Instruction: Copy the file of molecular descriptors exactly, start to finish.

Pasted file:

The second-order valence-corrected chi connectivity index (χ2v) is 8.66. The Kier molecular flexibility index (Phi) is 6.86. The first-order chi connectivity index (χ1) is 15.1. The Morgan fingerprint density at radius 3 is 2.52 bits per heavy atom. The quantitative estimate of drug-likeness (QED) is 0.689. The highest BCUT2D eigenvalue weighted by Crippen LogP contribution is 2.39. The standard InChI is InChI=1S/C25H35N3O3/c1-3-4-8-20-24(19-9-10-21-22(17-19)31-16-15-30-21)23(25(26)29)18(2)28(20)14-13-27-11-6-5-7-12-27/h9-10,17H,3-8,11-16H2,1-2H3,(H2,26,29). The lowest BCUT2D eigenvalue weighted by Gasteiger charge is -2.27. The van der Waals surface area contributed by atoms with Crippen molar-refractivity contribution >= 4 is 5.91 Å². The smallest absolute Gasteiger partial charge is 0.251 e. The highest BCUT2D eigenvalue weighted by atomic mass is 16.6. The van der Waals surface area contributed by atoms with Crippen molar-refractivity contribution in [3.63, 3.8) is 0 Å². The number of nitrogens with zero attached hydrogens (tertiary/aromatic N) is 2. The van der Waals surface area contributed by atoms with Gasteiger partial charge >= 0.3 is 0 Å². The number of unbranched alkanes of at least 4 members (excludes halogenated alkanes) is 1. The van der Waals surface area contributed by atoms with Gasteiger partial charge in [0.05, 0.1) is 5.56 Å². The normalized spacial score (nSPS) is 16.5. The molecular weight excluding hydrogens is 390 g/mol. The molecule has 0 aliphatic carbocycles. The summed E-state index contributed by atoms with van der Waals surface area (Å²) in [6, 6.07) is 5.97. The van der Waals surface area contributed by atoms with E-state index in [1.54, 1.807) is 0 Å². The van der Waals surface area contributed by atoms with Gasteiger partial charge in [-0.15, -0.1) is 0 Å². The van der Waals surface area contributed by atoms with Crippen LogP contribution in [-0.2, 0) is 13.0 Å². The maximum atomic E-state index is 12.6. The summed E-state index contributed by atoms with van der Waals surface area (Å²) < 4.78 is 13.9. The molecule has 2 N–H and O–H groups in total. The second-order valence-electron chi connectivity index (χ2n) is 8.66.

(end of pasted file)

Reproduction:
The second-order valence-corrected chi connectivity index (χ2v) is 8.66. The Kier molecular flexibility index (Phi) is 6.86. The first-order chi connectivity index (χ1) is 15.1. The Morgan fingerprint density at radius 3 is 2.52 bits per heavy atom. The quantitative estimate of drug-likeness (QED) is 0.689. The highest BCUT2D eigenvalue weighted by Crippen LogP contribution is 2.39. The standard InChI is InChI=1S/C25H35N3O3/c1-3-4-8-20-24(19-9-10-21-22(17-19)31-16-15-30-21)23(25(26)29)18(2)28(20)14-13-27-11-6-5-7-12-27/h9-10,17H,3-8,11-16H2,1-2H3,(H2,26,29). The lowest BCUT2D eigenvalue weighted by Gasteiger charge is -2.27. The van der Waals surface area contributed by atoms with Crippen molar-refractivity contribution >= 4 is 5.91 Å². The smallest absolute Gasteiger partial charge is 0.251 e. The highest BCUT2D eigenvalue weighted by atomic mass is 16.6. The van der Waals surface area contributed by atoms with Crippen molar-refractivity contribution in [3.63, 3.8) is 0 Å². The number of nitrogens with zero attached hydrogens (tertiary/aromatic N) is 2. The van der Waals surface area contributed by atoms with Gasteiger partial charge >= 0.3 is 0 Å². The number of unbranched alkanes of at least 4 members (excludes halogenated alkanes) is 1. The van der Waals surface area contributed by atoms with Gasteiger partial charge in [0.05, 0.1) is 5.56 Å². The normalized spacial score (nSPS) is 16.5. The molecular weight excluding hydrogens is 390 g/mol. The molecule has 0 aliphatic carbocycles. The summed E-state index contributed by atoms with van der Waals surface area (Å²) in [6, 6.07) is 5.97. The van der Waals surface area contributed by atoms with E-state index in [1.54, 1.807) is 0 Å². The van der Waals surface area contributed by atoms with Gasteiger partial charge in [-0.15, -0.1) is 0 Å². The van der Waals surface area contributed by atoms with Crippen LogP contribution in [-0.2, 0) is 13.0 Å². The maximum atomic E-state index is 12.6. The summed E-state index contributed by atoms with van der Waals surface area (Å²) < 4.78 is 13.9. The molecule has 2 N–H and O–H groups in total. The second-order valence-electron chi connectivity index (χ2n) is 8.66.